Article Note: Ion Popa, “Sanctuary from the Holocaust? Roman Catholic Conversion of Jews in Bucharest, Romania, 1942”
Contemporary Church History Quarterly
Volume 23, Number 4 (December 2017)
Article Note: Ion Popa, “Sanctuary from the Holocaust? Roman Catholic Conversion of Jews in Bucharest, Romania, 1942,” Holocaust and Genocide Studies 29, no 1 (Spring 2015): 39-56.
By Doris L. Bergen, University of Toronto
Of the many painful topics around Christianity and the Holocaust, one of the thorniest is conversion. Even basic questions remain unanswered. How many Jews sought baptism? How willing were Christian clergy to help? How did the situation differ across regions and confessions? Did converting actually save lives? Ion Popa’s important article addresses these questions for Romania and in the process reveals the complex tangle of religious, political, military, and diplomatic interests that determined life and death for Jews during the Holocaust.
Popa’s meticulous research deepens and complicates the picture drawn by John Morley, Lya Benjamin, and others. In 1941, conversion of Jews to any other religion was forbidden in Romania, but the state, acting on its perception that the Vatican wielded vast power and eager to keep its options open, made exceptions for the Roman Catholic Church. The papal nuncio, Monsignor Andrea Cassulo, tried to exploit this opening to shelter Jews from deportation and death. But as Popa demonstrates, contrary to claims made at the time (and by some scholars since), Roman Catholics, whom Romanian reports regularly and inaccurately described as “Magyars,” did not baptize tens of thousands of Jews. The actual number, Popa concludes, is impossible to ascertain, but it was small: he estimates perhaps 500 people.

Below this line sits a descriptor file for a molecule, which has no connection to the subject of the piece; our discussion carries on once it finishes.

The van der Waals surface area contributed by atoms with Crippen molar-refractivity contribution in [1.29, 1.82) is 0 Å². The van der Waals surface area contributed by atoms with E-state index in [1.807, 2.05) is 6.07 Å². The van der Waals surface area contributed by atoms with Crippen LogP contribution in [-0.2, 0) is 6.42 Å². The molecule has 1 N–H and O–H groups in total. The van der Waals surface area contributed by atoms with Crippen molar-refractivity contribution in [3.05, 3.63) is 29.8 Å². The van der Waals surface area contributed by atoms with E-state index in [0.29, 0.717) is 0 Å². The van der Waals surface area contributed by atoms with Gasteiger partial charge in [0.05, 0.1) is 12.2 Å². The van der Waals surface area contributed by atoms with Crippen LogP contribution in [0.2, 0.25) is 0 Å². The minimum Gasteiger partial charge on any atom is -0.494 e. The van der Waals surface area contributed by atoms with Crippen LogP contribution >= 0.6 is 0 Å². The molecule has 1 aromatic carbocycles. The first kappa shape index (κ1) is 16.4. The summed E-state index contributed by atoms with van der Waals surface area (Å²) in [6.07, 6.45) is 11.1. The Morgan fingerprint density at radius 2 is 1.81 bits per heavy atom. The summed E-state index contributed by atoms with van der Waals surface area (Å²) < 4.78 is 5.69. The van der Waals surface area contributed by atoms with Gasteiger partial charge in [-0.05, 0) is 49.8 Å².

Still, those Romanian Jews who were baptized into the Roman Catholic church “generally” avoided deportation. This was not the case for the smaller number who converted to other forms of Christianity, including the majority Romanian Orthodox church. In fact, Popa shows, many recent converts were rounded up as Jews, some even arrested for violating the law against conversion. Other grim scenes include Romanian Orthodox churchmen whining because they were denied the lavish sums of money Catholics supposedly made by charging Jews for their services. (Popa reserves judgment as to whether converts indeed paid.) In the wake of the Axis debacle at Stalingrad, Antonescu lifted the ban on conversions—but only for the Roman Catholics, and without announcing the decision outside Bucharest for six months. This is a chilling view of leaders who wanted it both ways: when it served their interests, they supported the destruction of Jews, and when it no longer seemed opportune, they might allow others to try to help Jews. Existing scholarship sheds light on conversion in other jurisdictions (Nina Paulovicova’s 2012 dissertation, Rescue of Jews in the Slovak State; Beate Meyer’s many publications on German-Jewish history), but much remains to be done. Popa’s excellent article provides a strong framework for drawing comparisons and analyzing connections.